My heart goes out to this Australian couple who have just had their babies through surrogacy in Ukraine. Unfortunately, the babies have been born very prematurely and the parents are now trying to manage the care of their twins in a foreign country, negotiating in a language they don’t understand and with medical insurance that apparently hasn’t really covered their current needs. This is probably the worst possible outcome of cross-border surrogacy I could imagine. https://www.facebook.com/7NewsBrisbane/videos/264865640843154/UzpfSTEzMDczNjM3NjkzOTIyMzoyMjEzMTExOTc1MzY4MzA5/
If you value the blogs here, perhaps you would like to visit my Facebook pages containing even more posts and insights related to everything psychology and perinatal https://www.facebook.com/familyandfertilitysupport/
and more specifically, information related to receiving a diagnosis of abnormality during pregnancy https://www.facebook.com/Abnormal-Pregnancy-Decision-Support-Australia-1929996853937509/
We have been patiently waiting to learn the outcome of the legal trial of Tammy Davis-Charles, the Australian nurse who was working in Cambodia arranging surrogacy pregnancies for Australians and other foreign nationals, prior to the Cambodian Government crackdown on the practice late last year. Well, the sentences came down a couple of days ago, and the news is not good for Tammy and her colleagues – each have been fined and sentenced to 18 months in prison.
What will also be interesting in the months to come is the impact of this finding for families considering surrogacy in countries newly emerging into the Asian surrogacy industry such as Vietnam and Laos. Surely, this should be a final nail in the coffin of “cheap” illegal surrogacy? You can read the complete story in this article from the Cambodia Daily newspaper https://www.cambodiadaily.com/news/tammy-davis-charles-2-others-handed-18-months-prison-surrogacy-133207/
I was curious to read this article https://www.theguardian.com/social-care-network/social-life-blog/2016/dec/14/what-social-workers-need-to-know-about-surrogacy published this week about surrogacy in the UK. I was initially rather confronted by the tone of the article – it came across as rather “anti-surrogacy”. Having had a second read though, I can more clearly see the concern expressed by the author about the genuine risks associated with surrogacy… when it is done poorly… or with a cavalier attitude to potential roadblocks or issues.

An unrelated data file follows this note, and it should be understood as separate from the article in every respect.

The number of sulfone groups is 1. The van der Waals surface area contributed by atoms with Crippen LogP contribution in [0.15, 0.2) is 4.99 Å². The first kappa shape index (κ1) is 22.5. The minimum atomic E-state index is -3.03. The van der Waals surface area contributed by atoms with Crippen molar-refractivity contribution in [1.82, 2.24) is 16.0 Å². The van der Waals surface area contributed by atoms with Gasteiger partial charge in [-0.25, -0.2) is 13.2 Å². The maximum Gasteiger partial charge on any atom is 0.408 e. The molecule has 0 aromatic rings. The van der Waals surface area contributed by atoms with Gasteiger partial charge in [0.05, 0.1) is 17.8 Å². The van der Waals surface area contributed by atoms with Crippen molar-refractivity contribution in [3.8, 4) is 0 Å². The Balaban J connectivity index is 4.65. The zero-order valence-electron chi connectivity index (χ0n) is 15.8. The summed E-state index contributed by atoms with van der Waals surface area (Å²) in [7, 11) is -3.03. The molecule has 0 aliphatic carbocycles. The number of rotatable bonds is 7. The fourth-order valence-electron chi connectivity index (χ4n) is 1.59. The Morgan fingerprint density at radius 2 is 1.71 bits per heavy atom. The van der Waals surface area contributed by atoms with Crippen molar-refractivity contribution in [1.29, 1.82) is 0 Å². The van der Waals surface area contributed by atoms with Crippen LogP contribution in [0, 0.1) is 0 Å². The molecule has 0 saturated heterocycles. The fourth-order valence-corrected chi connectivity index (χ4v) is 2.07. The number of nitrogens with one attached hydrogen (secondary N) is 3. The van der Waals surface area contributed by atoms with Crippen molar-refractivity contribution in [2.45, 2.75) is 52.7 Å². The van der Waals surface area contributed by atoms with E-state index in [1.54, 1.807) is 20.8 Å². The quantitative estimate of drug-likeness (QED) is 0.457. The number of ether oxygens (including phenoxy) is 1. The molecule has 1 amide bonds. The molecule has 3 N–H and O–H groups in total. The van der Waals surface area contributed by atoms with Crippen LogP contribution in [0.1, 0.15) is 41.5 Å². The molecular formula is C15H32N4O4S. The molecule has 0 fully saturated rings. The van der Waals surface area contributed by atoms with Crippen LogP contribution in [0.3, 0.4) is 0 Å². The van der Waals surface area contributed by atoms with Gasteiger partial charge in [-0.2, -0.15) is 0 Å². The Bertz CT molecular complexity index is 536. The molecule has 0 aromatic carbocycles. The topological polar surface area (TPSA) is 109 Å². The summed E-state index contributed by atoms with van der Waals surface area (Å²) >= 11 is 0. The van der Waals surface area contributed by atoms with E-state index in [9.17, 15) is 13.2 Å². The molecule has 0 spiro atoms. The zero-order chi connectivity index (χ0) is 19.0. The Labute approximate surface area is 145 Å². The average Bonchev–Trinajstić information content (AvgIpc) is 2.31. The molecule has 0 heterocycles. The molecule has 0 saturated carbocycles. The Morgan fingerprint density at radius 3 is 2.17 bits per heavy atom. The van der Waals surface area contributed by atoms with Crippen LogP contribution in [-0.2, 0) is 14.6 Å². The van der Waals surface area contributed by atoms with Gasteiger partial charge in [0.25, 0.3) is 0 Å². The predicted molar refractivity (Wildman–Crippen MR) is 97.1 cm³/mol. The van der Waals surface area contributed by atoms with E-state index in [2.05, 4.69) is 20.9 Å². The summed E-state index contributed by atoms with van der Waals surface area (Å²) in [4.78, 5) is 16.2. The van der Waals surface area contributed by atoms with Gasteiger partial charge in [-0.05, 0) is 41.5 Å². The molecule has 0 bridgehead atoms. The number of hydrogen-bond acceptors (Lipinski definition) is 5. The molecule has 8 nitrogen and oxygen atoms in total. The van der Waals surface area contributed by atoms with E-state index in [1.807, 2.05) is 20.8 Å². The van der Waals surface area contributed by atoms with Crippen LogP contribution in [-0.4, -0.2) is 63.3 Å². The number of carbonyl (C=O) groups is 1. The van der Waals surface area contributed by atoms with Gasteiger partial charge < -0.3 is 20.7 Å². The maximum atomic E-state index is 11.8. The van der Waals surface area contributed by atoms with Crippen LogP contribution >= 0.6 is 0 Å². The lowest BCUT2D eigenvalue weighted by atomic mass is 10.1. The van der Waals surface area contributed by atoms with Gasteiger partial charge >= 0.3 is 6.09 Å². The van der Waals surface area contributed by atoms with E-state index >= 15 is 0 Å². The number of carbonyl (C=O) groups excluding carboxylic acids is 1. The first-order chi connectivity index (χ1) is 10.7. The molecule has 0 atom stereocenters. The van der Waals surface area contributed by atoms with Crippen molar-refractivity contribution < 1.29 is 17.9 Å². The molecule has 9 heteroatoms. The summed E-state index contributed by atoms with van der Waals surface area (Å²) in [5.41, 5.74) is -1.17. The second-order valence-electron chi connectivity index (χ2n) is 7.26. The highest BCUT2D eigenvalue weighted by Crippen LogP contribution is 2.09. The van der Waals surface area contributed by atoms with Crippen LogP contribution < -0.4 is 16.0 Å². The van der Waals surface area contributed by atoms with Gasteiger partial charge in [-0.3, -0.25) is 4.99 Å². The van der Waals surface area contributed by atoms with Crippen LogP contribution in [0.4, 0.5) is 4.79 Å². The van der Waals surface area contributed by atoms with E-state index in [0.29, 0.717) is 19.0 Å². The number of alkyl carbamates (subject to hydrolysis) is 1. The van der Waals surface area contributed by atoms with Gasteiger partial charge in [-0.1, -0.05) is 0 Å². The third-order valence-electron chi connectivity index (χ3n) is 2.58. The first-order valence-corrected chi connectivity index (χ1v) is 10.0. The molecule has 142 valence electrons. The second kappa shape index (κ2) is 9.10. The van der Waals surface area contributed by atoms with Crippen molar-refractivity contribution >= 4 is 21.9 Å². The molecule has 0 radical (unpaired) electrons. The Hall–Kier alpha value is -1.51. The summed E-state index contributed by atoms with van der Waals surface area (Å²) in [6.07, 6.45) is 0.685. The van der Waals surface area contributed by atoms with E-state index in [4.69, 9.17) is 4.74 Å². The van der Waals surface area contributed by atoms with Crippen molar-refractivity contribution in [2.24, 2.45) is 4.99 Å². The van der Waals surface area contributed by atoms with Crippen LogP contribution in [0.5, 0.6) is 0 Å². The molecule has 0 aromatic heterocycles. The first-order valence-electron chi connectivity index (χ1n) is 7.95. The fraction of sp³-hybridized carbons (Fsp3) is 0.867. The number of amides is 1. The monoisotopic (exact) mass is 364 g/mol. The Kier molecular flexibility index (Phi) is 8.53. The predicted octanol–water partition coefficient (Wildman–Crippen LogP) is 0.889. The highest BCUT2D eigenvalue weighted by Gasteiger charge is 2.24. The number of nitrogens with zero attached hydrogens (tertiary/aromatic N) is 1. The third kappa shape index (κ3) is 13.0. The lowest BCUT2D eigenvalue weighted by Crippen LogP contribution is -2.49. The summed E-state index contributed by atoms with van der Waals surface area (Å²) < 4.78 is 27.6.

I do feel that many of the potential problems outlined in the article can be managed when families commit to full engagement in good quality, thorough counselling with a fertility counsellor who truly understands surrogacy, and the associated risks and benefits. So many problems in surrogacy seem to emerge where there has been a “tick box attitude” from either the counsellor or the counselling participants. Unfortunately, the stark reality remains that while we keep fine tuning our processes and “learning our lessons”, children born in the context of poorly considered third party reproduction arrangements are at risk due to (often well intentioned, but poorly informed) adults making bad choices.
The Courier Mail recently interviewed me about the increasing number of patients accessing their superannuation in order to pay for IVF. Would you believe that last year, there were 13,476 applications from Australian patients wanting to access their superannuation on medical compassionate grounds (including fertility treatment? 34 per cent (4707) were from Queensland, resulting in 3359 approvals, worth more than $48 million – an average of $14,361 per person. You can read the story herehttp://www.couriermail.com.au/news/queensland/thousands-of-queenslanders-given-early-access-to-superannuation-on-medical-compassionate-grounds/news-story/83c85ea9a9de456a87bffed49cb3bfd4
I am so pleased to be able to post a good news story about surrogacy that has made it to the media. This is a great story about family coming together to help complete a couple’s dream of becoming parents http://www.liverpoolchampion.com.au/story/3898017/it-was-an-absolute-honour/
The following article presents an interesting perspective of the dangers of finding embryos and eggs online, suggesting that by the time childless families reach their mandatory donor counselling at the ART clinics, they are already so emotionally invested, it is difficult to change their minds when misgivings surface.
VARTA established these seminars some years ago and they are an outstanding resource for families unsure of how to talk to their children born through third party reproduction.
This seminar provides tips on how, when and what to communicate so that parents are empowered and children feel enriched by the unique way in which they came into this world. Speakers including counsellors, parents from different family constellations, donors and donor-conceived young people, provide insight and advice on all aspects of talking to children about becoming a family with the help of using donated eggs, sperm embryos or a surrogate to create a family.
This year’s workshop will be held on Saturday, April 16, 2016, and if you’re interested, book soon as the sessions are always incredibly popular. For more information, or to register, go to VARTA‘s website